And I couldn’t agree more with what you’ve said about fitting in the community. I completely agree that younger teens should be prioritized in the community, but it’d be nice to feel as though I actually have a place in the community. Because of my age, I often feel out of place no matter what which is unfortunate.

    Liked by 1 person

  3. iliveandbreathewords says:

    I’m 23 so I guess I’d be considered a new adult but I still love YA. I’m kinda a late bloomer so I can relate to YA characters and I’m worried (perhaps mistakently) that NA/adult books would be full of characters who are 100% independent and have their lives 100% together and I’d just be like “can’t relate.” Not that I won’t read NA/adult but I only really read it if a particular book catches my attention. As for recommendations, I’d recommend Behind the Scenes/Under the Lights by Dahlia Adler, Now You See Me by SY Thompson (nsfw), and The Diplomat by Sophia French (nsfw). All happen to be ff books so clearly I have a type haha.

    Liked by 1 person

  4. thebookcycle says:

    I relate so much to this post! I’ve been reading YA since I was in my early teens, and I’m 20 now and it makes me sad that I don’t really have the same kind of relationship anymore, both with other teen readers and with the characters in the books that I’m still reading. I want to try some NA, but I agree with your sentiment that it’s a lot of sex and not a lot of plot. I haven’t found very many NA books that I’m interested in at all. I would love some NA high fantasy, as well as all the other diverse categories you mentioned, and I wish publishers would pick up on the demand for these types of novels! I’ll definitely be keeping an eye on your blog for some recommendations!

    Liked by 1 person

  5. Lucille says:

    I feel this so much!! I’m 23 now and since I don’t read romance it’s really difficult to find books with characters my age, especially in SFF! But even in contemporary I’d love to read more books set in college…

    Liked by 1 person

  6. Lila @ Hardcover Haven says:

    I feel this sooo much! I just turned 23 and I love the genre diversity and actual diversity of YA, but I also feel like, after age 17, I couldn’t fully relate. Contemporary romance is nice, but my heart lies with fantasy and sci fi–and I’ve only ever found *two* series that are SF/F NAs which aren’t 75% sex (the ACoTAR series by Sarah J. Maas and a series by A.G. Howard). I wish there were fantasies and sci fis–or even non-romance contemporaries, for christ’s sake!–focusing on 18-25 year olds.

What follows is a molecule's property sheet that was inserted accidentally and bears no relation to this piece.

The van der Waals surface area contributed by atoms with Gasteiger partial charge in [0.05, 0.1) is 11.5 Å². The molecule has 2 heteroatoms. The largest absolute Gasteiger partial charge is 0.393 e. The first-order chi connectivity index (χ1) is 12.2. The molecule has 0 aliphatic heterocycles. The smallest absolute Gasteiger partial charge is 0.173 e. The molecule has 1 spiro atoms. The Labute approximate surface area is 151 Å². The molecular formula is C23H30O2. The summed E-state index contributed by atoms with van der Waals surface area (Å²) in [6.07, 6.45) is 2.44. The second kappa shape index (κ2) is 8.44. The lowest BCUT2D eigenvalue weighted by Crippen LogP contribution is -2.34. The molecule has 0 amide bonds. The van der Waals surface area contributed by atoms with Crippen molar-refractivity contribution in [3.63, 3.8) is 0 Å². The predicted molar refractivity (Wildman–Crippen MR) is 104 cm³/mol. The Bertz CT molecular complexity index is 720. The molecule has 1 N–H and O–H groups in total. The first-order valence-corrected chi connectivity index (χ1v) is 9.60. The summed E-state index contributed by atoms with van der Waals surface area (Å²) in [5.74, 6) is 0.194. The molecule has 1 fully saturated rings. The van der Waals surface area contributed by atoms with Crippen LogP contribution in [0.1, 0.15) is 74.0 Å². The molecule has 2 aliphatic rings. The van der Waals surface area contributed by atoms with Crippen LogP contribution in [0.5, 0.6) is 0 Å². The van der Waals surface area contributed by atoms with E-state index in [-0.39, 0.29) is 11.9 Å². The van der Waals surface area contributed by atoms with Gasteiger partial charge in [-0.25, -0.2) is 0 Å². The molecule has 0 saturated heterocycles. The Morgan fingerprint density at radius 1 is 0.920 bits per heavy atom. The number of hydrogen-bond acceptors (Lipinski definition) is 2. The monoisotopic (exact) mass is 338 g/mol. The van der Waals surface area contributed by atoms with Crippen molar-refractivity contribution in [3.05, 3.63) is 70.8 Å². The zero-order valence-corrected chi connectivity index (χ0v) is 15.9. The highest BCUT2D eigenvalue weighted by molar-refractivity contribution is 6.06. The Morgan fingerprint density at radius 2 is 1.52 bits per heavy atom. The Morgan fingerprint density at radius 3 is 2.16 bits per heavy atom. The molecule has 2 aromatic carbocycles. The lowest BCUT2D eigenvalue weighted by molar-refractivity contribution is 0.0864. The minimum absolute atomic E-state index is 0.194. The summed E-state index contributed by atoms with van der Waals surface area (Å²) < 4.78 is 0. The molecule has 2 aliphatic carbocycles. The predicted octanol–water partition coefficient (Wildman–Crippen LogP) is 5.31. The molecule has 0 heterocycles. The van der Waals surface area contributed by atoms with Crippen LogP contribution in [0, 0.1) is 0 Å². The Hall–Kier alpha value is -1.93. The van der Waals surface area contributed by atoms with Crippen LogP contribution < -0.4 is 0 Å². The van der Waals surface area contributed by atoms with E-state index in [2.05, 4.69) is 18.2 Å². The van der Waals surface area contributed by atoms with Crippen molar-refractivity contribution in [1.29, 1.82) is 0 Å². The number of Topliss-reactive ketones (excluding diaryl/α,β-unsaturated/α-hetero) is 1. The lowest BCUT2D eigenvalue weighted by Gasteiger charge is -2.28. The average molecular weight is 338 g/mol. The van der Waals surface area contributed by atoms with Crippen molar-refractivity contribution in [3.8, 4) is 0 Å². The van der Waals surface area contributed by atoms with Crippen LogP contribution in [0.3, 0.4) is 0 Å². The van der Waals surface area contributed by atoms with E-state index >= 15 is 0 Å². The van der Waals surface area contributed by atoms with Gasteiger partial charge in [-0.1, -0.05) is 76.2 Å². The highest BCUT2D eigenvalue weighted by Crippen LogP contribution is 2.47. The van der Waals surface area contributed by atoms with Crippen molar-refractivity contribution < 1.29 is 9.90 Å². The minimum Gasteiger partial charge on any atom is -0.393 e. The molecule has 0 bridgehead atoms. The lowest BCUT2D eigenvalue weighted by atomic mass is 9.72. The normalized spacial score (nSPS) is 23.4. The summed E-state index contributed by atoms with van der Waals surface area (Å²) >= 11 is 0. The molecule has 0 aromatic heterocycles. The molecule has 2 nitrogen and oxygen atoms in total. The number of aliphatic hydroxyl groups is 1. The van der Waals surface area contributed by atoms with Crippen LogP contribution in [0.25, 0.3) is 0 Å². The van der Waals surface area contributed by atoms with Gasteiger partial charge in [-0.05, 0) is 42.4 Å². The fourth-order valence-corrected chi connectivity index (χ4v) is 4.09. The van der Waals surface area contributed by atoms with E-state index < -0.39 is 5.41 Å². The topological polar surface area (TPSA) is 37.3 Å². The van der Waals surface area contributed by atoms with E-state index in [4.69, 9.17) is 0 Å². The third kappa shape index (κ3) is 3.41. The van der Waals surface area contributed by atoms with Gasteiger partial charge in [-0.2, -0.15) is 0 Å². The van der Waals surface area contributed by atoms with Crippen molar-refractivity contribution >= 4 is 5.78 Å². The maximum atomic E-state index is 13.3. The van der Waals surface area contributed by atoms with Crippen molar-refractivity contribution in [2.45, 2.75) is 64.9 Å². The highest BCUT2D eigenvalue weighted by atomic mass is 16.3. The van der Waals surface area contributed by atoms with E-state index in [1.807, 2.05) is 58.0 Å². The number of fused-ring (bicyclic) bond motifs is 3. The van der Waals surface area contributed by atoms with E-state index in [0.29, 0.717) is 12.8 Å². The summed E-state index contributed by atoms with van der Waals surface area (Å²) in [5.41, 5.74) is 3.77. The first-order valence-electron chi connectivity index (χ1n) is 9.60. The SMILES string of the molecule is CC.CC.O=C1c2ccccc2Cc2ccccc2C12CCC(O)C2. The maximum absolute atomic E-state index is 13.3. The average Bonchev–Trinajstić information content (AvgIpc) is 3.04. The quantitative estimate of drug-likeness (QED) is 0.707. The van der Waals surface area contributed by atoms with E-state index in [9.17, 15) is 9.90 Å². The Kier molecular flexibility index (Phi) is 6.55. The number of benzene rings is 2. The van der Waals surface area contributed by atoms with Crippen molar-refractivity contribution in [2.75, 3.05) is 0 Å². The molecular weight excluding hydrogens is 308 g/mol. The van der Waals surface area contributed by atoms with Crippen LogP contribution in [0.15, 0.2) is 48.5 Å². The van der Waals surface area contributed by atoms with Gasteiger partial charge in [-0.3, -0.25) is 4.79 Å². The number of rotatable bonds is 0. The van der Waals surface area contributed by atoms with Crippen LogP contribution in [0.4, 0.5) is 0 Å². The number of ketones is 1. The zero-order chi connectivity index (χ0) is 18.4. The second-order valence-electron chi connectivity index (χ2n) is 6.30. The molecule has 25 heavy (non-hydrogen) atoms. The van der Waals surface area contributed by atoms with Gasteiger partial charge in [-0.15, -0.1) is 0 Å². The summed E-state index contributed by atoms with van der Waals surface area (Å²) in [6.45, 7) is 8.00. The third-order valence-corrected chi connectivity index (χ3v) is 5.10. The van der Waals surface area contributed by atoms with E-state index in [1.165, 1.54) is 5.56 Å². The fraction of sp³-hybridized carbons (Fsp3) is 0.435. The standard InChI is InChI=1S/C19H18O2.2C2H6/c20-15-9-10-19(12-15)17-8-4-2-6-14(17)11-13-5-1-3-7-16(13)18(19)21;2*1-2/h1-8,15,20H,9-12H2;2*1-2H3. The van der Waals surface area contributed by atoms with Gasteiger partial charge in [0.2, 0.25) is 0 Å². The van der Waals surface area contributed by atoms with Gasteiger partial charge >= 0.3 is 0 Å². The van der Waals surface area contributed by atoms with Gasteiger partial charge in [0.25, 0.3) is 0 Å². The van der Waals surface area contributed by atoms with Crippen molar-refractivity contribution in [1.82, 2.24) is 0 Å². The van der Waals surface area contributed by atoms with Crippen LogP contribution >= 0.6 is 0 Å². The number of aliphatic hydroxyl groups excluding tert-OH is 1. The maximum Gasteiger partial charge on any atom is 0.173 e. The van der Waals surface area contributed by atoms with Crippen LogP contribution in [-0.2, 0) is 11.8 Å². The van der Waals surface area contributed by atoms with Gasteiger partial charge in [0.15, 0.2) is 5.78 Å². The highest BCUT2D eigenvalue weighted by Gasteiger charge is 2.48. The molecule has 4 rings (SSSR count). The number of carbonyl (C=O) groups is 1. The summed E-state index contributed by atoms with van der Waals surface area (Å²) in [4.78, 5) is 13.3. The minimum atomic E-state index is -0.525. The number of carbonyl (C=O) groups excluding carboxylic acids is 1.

And I totally get not feeling like there’s a place for you in the online community because of your age. Even at 23, people generally don’t see you as fully an “adult” and you definitely don’t feel like one, at least not in my experience or the experience of most of the people my age who I’ve talked to. It’s important that 14-17 year olds have their own space–I *truly* think that–but if we’re gonna make YA a space just for them, then I think the NA and Adult community (and genres) have to expand, adapt, and change. Many people who were around at the explosion of YA (which was around 2008, when Twilight got big), are now in the 18-25 age range and I think we’re *definitely* feeling the growing pains.

    Which brings me to the question of what do we do about this? I honestly can’t say other than saying that I think NA and Adult need to, as I said above, expand, adapt, and change. But until the genres that the communities are built around change, I really worry that the community won’t change wither.

    Anyhow, sorry for the essay, but you wrote a great post! Also, thanks for the recs at the end–I”ll definitely be looking into them!

    Liked by 1 person

  7. Briana says:

    I think there probably are books, somewhere, about people in this age range, but they’re just not marketed in a way that people can find them. “Adult” books apparently means books about anyone 18-100 years old, so how is anyone supposed to find books about people specifically in their 20s or people in their 40s, or whatever it is they’re looking for? Although, honestly, I don’t think we necessarily need a new adult category for this because it’s probably possible to overly subdivide books, but with so many books being purchased online, it seems as though it would be easy for publishers and retailers to just make lists of recommendations of books with characters of certain ages.


  8. existingonpaper says:

    This is a lovely and well thought out piece you’ve written! It’s very relevant for the present readers, and a thought I myself have had many times. I’ve been a bookworm for years, and a fan of YA contemporaries, and lately have found myself invested in NA+Adult fiction in the last couple years. I haven’t read that many NA+Adult fiction, but the one book I can think of that I adore is Sweetbitter by Stephanie Danler (narrated by a messy character learning to navigate a new life, new job, and new relationships). I hope you find your niche soon, and I will definitely look forward to the New Adult posts!


Leave a Reply

Fill in your details below or click an icon to log in:

WordPress.com Logo

You are commenting using your WordPress.com account. Log Out /  Change )

Google+ photo

You are commenting using your Google+ account. Log Out /  Change )

Twitter picture

You are commenting using your Twitter account. Log Out /  Change )

Facebook photo

You are commenting using your Facebook account. Log Out /  Change )

Connecting to %s